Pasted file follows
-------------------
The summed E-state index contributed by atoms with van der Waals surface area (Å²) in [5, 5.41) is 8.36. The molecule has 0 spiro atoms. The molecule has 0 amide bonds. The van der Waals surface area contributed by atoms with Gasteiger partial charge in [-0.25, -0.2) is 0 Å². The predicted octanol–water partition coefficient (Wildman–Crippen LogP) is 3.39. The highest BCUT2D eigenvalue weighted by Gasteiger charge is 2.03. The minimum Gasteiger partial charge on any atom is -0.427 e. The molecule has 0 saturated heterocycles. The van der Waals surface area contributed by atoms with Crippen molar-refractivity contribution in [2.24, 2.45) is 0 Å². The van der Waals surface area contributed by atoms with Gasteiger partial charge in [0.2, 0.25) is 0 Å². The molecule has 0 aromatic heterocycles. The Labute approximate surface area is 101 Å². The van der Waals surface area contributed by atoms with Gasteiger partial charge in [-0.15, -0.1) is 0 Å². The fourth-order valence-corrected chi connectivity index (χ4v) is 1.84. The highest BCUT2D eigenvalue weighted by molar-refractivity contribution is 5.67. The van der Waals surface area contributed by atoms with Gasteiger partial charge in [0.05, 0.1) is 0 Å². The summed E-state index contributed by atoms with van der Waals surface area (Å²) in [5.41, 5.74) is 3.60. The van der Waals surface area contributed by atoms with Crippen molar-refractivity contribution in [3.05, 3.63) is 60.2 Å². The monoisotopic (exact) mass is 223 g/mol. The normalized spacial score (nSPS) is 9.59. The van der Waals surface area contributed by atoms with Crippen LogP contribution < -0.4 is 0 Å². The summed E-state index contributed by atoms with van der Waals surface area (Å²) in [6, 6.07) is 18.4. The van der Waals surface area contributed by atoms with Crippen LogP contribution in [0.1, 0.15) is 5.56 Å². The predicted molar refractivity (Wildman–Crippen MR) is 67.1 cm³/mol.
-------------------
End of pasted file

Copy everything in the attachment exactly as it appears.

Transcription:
The summed E-state index contributed by atoms with van der Waals surface area (Å²) in [5, 5.41) is 8.36. The molecule has 0 spiro atoms. The molecule has 0 amide bonds. The van der Waals surface area contributed by atoms with Gasteiger partial charge in [-0.25, -0.2) is 0 Å². The predicted octanol–water partition coefficient (Wildman–Crippen LogP) is 3.39. The highest BCUT2D eigenvalue weighted by Gasteiger charge is 2.03. The minimum Gasteiger partial charge on any atom is -0.427 e. The molecule has 0 saturated heterocycles. The van der Waals surface area contributed by atoms with Crippen molar-refractivity contribution in [2.24, 2.45) is 0 Å². The van der Waals surface area contributed by atoms with Gasteiger partial charge in [0.2, 0.25) is 0 Å². The molecule has 0 aromatic heterocycles. The Labute approximate surface area is 101 Å². The van der Waals surface area contributed by atoms with Gasteiger partial charge in [-0.15, -0.1) is 0 Å². The fourth-order valence-corrected chi connectivity index (χ4v) is 1.84. The highest BCUT2D eigenvalue weighted by molar-refractivity contribution is 5.67. The van der Waals surface area contributed by atoms with Gasteiger partial charge in [0.05, 0.1) is 0 Å². The summed E-state index contributed by atoms with van der Waals surface area (Å²) in [5.41, 5.74) is 3.60. The van der Waals surface area contributed by atoms with Crippen molar-refractivity contribution in [3.05, 3.63) is 60.2 Å². The monoisotopic (exact) mass is 223 g/mol. The normalized spacial score (nSPS) is 9.59. The van der Waals surface area contributed by atoms with Crippen LogP contribution < -0.4 is 0 Å². The summed E-state index contributed by atoms with van der Waals surface area (Å²) in [6, 6.07) is 18.4. The van der Waals surface area contributed by atoms with Crippen LogP contribution in [0.1, 0.15) is 5.56 Å². The predicted molar refractivity (Wildman–Crippen MR) is 67.1 cm³/mol.